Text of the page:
The spiritual did not come first, but the natural, and after that the spiritual.
First Corinthians 15:46
I was packing up my things from my office to head home and uncustomarily I had my iPad under my arm with some Board document folders for a meeting I was off to later that night. (I generally insert my iPad into a special compartment in my backpack. But not this time.) As I reached to turn off the lights in my office the iPad slipped from under my arm and landed on the carpet of my office. "No harm" I thought as I checked it fearing the worse. It turned on and seemed fine and importantly there was no damage to the screen. But then over the coming days my iPad began turning itself off randomly and performing woefully slowly. This was my portend.
I'm not the only pastor who finds it emotionally difficult to take holidays. But I mustered up the where-with-all to request the month of November off. As I approached the first day off my leave I began to notice that two weeks before it kicked in I was stiffening up and my pesky back spasms were flaring up, my sore knees were sorer and my occasional leg cramps were intensifying both in intensity and frequency. "Having a bit of a bad run" I thought to myself. Almost exactly a year earlier I succumbed glandular fever again and about a year before that I experienced another bout of shingles. And around the middle of this year the paroxysmal hemicraniums started. I began signing off my weekly pastoral emails to my church as, "From your frail and flawed Pastor". No one really knew why and I didn't really elaborate that much either.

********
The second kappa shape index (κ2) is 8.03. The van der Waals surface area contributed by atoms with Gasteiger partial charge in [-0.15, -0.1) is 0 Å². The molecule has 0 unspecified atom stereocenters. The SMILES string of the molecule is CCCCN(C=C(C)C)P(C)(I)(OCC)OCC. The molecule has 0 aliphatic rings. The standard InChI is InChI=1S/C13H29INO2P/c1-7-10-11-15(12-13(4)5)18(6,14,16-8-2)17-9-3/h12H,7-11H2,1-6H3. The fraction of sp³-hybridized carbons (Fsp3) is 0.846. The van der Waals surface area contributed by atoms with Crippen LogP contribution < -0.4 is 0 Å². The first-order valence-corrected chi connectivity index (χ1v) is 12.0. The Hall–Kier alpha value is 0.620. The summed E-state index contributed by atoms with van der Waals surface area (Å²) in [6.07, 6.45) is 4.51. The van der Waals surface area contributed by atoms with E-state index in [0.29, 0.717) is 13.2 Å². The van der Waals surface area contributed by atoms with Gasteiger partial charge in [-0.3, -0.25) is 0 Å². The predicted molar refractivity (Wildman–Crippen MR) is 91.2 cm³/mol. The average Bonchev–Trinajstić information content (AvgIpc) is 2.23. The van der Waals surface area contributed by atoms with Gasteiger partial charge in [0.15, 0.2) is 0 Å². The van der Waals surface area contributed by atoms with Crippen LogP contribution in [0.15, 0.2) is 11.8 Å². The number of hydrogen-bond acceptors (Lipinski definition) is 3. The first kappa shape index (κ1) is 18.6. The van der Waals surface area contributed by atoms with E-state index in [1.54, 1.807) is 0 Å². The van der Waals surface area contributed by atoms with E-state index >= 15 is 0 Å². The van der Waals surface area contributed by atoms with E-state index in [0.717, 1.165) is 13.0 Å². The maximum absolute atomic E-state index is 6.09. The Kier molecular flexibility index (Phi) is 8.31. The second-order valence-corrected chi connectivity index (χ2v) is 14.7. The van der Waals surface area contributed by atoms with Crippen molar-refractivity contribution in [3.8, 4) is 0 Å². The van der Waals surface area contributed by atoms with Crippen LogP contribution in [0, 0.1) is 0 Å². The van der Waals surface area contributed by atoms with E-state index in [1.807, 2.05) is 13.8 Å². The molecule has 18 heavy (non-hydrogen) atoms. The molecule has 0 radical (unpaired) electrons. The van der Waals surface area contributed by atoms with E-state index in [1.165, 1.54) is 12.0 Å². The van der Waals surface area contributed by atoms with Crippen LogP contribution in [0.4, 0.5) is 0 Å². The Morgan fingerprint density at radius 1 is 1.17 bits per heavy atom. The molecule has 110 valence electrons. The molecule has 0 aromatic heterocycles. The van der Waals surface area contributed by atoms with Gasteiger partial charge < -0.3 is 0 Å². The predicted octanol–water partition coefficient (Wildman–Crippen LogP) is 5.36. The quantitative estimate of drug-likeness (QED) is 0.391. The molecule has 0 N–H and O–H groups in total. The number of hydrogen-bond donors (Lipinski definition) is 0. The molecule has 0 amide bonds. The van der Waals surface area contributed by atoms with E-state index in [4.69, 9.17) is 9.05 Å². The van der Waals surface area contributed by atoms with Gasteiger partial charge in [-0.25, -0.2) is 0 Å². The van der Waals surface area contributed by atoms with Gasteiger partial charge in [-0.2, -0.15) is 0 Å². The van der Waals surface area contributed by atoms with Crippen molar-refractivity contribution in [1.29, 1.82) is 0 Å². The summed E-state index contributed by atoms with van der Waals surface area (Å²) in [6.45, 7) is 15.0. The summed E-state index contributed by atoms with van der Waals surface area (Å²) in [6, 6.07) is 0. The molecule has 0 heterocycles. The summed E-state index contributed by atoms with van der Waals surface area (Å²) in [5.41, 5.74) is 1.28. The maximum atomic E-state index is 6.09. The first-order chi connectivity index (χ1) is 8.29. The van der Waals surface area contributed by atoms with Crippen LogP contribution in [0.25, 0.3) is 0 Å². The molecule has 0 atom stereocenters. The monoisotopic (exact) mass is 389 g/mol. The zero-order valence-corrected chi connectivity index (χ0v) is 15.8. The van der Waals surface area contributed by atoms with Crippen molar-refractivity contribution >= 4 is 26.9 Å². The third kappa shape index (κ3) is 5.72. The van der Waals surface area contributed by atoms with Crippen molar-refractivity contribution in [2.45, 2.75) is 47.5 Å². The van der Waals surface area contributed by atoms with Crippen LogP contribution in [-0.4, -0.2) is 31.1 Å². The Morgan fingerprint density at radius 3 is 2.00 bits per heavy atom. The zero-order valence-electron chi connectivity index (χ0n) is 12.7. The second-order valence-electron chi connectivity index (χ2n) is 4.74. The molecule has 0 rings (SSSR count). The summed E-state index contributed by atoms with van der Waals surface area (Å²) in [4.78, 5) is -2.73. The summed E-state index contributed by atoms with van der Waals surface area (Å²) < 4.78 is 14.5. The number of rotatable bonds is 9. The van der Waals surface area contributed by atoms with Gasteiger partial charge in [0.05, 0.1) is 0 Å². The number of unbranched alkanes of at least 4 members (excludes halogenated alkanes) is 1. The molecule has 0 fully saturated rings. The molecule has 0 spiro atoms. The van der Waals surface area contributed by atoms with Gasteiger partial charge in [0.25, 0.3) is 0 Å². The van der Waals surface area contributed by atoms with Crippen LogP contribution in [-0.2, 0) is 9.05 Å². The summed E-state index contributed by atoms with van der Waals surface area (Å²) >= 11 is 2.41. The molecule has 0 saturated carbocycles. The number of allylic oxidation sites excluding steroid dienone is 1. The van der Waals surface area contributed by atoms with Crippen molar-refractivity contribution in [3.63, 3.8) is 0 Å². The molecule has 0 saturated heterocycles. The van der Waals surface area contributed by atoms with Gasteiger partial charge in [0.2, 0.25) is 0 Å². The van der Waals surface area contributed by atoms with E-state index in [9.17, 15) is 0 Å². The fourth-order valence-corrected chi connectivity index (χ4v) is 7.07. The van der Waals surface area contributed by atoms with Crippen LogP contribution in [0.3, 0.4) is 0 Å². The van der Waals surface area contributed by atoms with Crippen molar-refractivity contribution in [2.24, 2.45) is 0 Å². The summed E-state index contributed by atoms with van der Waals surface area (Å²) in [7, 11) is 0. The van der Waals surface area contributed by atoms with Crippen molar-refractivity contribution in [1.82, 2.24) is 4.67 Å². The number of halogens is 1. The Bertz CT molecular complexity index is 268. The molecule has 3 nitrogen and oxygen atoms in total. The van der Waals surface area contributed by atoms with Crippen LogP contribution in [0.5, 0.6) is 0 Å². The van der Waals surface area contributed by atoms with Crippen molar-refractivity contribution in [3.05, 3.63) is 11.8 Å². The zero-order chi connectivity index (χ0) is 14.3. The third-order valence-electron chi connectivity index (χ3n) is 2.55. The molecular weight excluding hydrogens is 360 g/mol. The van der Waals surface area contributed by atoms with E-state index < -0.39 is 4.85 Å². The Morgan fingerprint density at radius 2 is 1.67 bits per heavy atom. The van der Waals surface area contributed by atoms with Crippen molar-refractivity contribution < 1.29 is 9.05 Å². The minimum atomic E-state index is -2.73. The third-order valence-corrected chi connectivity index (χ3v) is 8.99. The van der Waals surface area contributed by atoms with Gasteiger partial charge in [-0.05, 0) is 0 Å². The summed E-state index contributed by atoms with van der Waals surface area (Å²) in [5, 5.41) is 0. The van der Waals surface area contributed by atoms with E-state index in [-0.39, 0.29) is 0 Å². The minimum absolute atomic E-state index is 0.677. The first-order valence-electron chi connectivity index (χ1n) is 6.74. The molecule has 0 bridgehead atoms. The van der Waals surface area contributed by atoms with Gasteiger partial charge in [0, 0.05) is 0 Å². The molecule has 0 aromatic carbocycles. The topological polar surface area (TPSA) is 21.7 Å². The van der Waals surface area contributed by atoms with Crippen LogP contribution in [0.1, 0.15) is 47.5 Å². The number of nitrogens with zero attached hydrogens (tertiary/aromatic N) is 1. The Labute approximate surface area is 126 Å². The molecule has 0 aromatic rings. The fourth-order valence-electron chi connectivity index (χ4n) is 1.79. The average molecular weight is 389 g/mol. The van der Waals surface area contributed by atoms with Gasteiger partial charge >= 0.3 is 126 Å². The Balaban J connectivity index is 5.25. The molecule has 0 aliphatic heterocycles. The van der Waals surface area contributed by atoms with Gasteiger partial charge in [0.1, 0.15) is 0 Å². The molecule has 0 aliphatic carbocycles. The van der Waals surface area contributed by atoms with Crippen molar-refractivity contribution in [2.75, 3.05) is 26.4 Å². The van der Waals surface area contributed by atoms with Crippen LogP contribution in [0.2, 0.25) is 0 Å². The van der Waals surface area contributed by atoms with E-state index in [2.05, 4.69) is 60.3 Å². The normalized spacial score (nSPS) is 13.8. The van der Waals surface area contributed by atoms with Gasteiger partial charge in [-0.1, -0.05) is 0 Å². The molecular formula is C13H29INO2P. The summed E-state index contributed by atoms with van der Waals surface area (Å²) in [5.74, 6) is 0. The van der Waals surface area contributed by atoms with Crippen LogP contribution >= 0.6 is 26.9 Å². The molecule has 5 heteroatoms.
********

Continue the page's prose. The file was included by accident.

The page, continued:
The day my leave commenced I had to do one more thing to ensure that I could take my leave with all the necessary boxes ticked. As I left that mentoring breakfast meeting I hobbled to my car in pain and feeling intense back spasms. These had started over 5 years ago and my doctor had told me not to worry about them as it was probably just a torn Gluteus Medius muscle. But every few months after that initial diagnosis it seemed I was once again tearing my now pesky Gluteus Medius muscle. I drove to my office to collect some final things from there so I could switch off and commence my leave. As I hobbled into my office I received an acute jabbing pain near my right kidney region and collapsed to the floor. Nothing I could do relieved the pain or even made it comfortable. I lay on the floor in agony for about half an hour both grateful that it was a Saturday and the offices were closed (because then no one could see me or hear me screaming in pain) but at the same time concerned that I couldn't move. "I must have really torn it bad this time" I thought. I rang Kim and she came, brought some Voltaren for me and somehow managed to get me into the back of my car after half an hour or so.